Photography Studios: Semester 1, 2020
The BA Photography Studios for Semester 1, 2020 are described below. These are the options for the second and third year students offered under the following course codes:
Photography Studio 2 VART 3595 (2nd year)
Photography Studio 4 VART 3598 (3rd year)
Please read them carefully and decide upon your first, second and third preferences.
Provided you are enrolled in one of these courses, you will be able to nominate your preferences through myTimetable between 28th of January and the 10th of February, 2020.
IMPORTANT – You must not repeat Studios and you must enter three different preferences. Every effort will be made to place you in your first or second preference. Allocations are made on the basis of space available and group balance, with the higher year level being given priority (i.e it is not 'first come, first served').
1. The Social Turn: Collingwood Studio
While there is no complete agreement as to what constitutes a meaningful interaction or social engagement, what characterises socially engaged art is its dependence on social [relations] as a factor of its existence. Pablo Helguera, 2011
It is possible to photograph something other than the spectacle of a fire. Jean-Robert Dantou, 2015
How can socially engaged photography attend to the politics of collaboration and representation in a reflexive and productive way?
Creative practitioners are increasingly collaborating with communities and with each other, in response to the excesses of individualism and a desire for social and political connection. This ‘social turn’ in art and photography has renewed conversations about the role of creative practice in the community, the ethics of collaboration, the contexts of production, and the benefits of increased civic participation.
This studio is a critical inquiry into photography’s contribution to public discourse and the different ways in which collaboration can be undertaken with communities, individuals, and organisations. Students will participate in a 12-week residency in Collingwood, where they will develop—through a process of co-conceptualisation—a series of group projects in consultation with community members/partners engaged in community-led initiatives.
Current and previous partners include The Social Studio, The Wellington Centre, The Out For Good Project (in collaboration with the Centre for Innovative Justice), ABC Fact Check, Cultivating Community, The Bendigo Hotel, The Visual Stories workshop (in collaboration with the Centre for Multicultural Youth), Collingwood College, and the Tote Hotel.
Meaningful engagement with community partners will drive the inquiry, and lectures, discussions, workshops, and readings exploring the ‘social turn’ in art and photography will help us develop an ethical framework through which to practice. Evaluation of the work will privilege research, ethics, and quality, in relation to how it aligns with the values of our partners. Project outcomes are not predetermined but rely on consultation and conceptualisation with partners. In previous iterations of this course, outcomes have taken the form of newspapers, documentary films/essays, books, campaigns, public events, and exhibitions.
Further Information: A high level of commitment and initiative is required in addition to a willingness to work with community partners. The studio will take place in Collingwood as part of RMIT’s The Photo Lab—a project space for students, alumni, staff, and community. Students will have access to an individual workspace for the duration of the semester, a community of artists in residence, and printing facilities.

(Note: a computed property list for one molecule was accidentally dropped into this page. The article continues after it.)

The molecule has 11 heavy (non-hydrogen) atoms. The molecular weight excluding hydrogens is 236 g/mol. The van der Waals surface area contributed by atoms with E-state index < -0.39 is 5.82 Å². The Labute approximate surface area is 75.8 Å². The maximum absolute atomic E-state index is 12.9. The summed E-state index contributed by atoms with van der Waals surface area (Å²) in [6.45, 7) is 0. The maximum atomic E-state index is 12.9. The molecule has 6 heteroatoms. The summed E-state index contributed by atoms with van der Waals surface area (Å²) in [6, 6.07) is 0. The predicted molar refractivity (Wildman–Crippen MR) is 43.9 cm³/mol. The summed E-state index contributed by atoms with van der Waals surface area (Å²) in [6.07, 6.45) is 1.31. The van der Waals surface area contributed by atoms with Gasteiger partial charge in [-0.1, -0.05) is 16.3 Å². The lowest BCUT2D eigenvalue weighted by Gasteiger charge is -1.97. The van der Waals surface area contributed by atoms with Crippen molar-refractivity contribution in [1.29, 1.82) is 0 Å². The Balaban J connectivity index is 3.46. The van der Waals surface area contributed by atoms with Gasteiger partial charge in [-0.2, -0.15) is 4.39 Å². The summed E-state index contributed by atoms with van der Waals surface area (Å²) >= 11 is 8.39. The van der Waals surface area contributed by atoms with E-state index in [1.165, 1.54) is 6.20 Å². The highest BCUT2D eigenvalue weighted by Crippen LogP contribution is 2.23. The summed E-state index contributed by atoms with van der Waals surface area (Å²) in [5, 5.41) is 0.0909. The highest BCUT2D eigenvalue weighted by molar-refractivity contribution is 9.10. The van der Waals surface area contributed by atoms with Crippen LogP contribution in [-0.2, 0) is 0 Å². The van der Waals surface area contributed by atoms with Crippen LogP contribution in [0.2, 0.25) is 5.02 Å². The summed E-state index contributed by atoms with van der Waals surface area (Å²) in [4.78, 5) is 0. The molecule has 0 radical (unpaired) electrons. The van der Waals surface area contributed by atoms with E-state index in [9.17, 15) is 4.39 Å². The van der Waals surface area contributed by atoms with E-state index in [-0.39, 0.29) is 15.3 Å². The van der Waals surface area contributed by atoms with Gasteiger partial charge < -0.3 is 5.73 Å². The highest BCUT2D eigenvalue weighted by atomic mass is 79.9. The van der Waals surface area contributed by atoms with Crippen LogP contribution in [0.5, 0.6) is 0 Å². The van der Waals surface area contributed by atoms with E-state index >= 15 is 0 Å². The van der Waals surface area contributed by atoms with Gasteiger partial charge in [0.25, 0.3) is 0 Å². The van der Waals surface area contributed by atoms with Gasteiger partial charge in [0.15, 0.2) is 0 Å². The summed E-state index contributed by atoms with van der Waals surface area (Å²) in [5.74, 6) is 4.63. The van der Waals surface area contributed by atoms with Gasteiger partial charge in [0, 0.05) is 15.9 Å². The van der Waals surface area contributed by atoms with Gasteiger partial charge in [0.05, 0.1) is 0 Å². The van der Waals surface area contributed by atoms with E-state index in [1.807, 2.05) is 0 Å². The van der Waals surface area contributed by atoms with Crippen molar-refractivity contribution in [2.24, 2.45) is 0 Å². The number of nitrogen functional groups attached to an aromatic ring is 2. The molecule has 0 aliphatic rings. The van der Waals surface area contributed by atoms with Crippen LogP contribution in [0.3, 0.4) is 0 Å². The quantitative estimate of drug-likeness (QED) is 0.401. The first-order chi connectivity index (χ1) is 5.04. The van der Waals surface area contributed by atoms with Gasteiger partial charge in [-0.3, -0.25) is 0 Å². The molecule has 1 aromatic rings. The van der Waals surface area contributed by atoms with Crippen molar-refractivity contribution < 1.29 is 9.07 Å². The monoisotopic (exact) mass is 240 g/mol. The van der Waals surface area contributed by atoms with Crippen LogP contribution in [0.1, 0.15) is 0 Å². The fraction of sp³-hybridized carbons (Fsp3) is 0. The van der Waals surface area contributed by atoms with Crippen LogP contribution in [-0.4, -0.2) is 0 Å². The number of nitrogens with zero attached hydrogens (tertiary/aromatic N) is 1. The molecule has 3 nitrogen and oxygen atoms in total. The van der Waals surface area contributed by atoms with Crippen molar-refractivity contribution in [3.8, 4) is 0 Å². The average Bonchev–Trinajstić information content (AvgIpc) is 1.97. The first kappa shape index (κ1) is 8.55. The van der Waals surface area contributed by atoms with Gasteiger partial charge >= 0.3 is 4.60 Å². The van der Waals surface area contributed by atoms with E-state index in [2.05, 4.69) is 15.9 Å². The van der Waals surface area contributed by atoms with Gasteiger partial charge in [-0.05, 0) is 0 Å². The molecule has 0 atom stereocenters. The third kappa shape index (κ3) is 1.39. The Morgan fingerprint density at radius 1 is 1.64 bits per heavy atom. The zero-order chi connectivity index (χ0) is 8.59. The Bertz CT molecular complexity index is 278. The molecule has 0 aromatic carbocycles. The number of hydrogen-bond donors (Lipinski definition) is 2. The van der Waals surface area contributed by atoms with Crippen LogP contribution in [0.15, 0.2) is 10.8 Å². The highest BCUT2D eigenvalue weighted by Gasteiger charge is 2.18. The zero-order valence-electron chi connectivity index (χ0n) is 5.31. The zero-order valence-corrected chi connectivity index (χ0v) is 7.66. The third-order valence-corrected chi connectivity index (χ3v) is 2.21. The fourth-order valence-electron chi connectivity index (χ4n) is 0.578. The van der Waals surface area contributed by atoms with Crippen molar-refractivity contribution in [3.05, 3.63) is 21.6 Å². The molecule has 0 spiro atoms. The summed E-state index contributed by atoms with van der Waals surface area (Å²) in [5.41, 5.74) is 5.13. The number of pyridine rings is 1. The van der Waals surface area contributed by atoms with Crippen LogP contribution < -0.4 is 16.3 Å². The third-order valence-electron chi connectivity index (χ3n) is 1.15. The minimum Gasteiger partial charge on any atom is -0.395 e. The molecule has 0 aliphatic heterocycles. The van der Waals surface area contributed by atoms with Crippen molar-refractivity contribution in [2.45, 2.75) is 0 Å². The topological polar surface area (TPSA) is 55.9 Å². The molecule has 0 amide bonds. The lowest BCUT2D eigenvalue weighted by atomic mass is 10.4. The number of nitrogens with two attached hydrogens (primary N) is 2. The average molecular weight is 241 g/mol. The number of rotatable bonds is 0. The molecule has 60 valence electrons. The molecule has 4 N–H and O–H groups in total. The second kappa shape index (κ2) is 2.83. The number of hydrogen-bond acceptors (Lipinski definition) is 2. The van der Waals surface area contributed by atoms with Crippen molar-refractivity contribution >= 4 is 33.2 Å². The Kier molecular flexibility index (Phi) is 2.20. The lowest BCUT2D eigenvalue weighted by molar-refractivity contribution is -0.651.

- Develop skills in active listening and relational ethics.
- Produce a project in collaboration with community partners.
- Demonstrate an applied critical understanding of the politics of representation and collaborative practices.
2. Mode: Challenging Fashion
In recent times the fashion industry has experienced significant shifts across ecological, socio-political, economic and ideological paradigms. Fashion photography requires reimagining in order to contribute to this discourse.
How might fashion photographers more critically engage with the broader ethical questions facing the fashion industry?
Design, sustainability, power, subversion, gender, body, technology, publishing, marketing, extended realities are all issues within the fashion industry that question, provoke and newly negotiate. These recent conversations around ‘fashion’ have been challenging and have invigorated the traditional paradigm with many new possibilities.
Although photography is integral to the fashion industry the images we see rarely challenge. What if fashion photographers re-calibrated and reformed their intention to present ‘fashion’ images that acknowledge the transformative power that the photograph offers.
- To interrogate fashion photography through the questioning of current practice.
- Develop a body of work that addresses fashion photography as a contemporary practice, taking into consideration the complex questions that surround the fashion industry.
3. Contemporary Landscape
Whether noble, picturesque, sublime or mundane, the landscape image bears the imprint of its cultural pedigree. It is a selected and constructed text… Deborah Bright, Of Mother Nature and Marlboro Men
What are the ways in which landscape photographs can be made meaningful and relevant?
Landscape photography is more than just an aesthetic experience or beautiful depictions of nature scenes; it is an interpretation of place. In this class, we will contend with what it means to make landscape images today — whether romantic and sublime landscapes, human-altered landscapes, or artistic interventions into the environment. You will engage with the historical development of landscape photography and emerging ideas around what it means to represent nature and place in a contemporary context. Throughout the semester, you will produce photomedia-based work that is informed by an engagement with critical discourses aimed at expanding your understanding and practice of contemporary landscape. Learning activities will include image-based lectures, readings and discussions, presentations, critiques, and fieldwork. Informal and formal reviews of work are central to the course, and a high level of personal engagement and initiative is expected.
**important** this course includes an overnight long weekend field trip (3-4 nights) in the second half of the semester. It is expected that students will arrange their schedules in order to participate. Costs will be kept to an absolute minimum, but it is a self-funded trip.
- Develop technical, conceptual, and aesthetic skills for photographing landscape issues.
- Develop a basic understanding of the critical discourse around landscape photography.
- Develop and refine the ability to be self-reflective and critically evaluate landscape images.
- Develop the ability to work collaboratively to research, plan, and execute a group project.
4. 21st Century Photography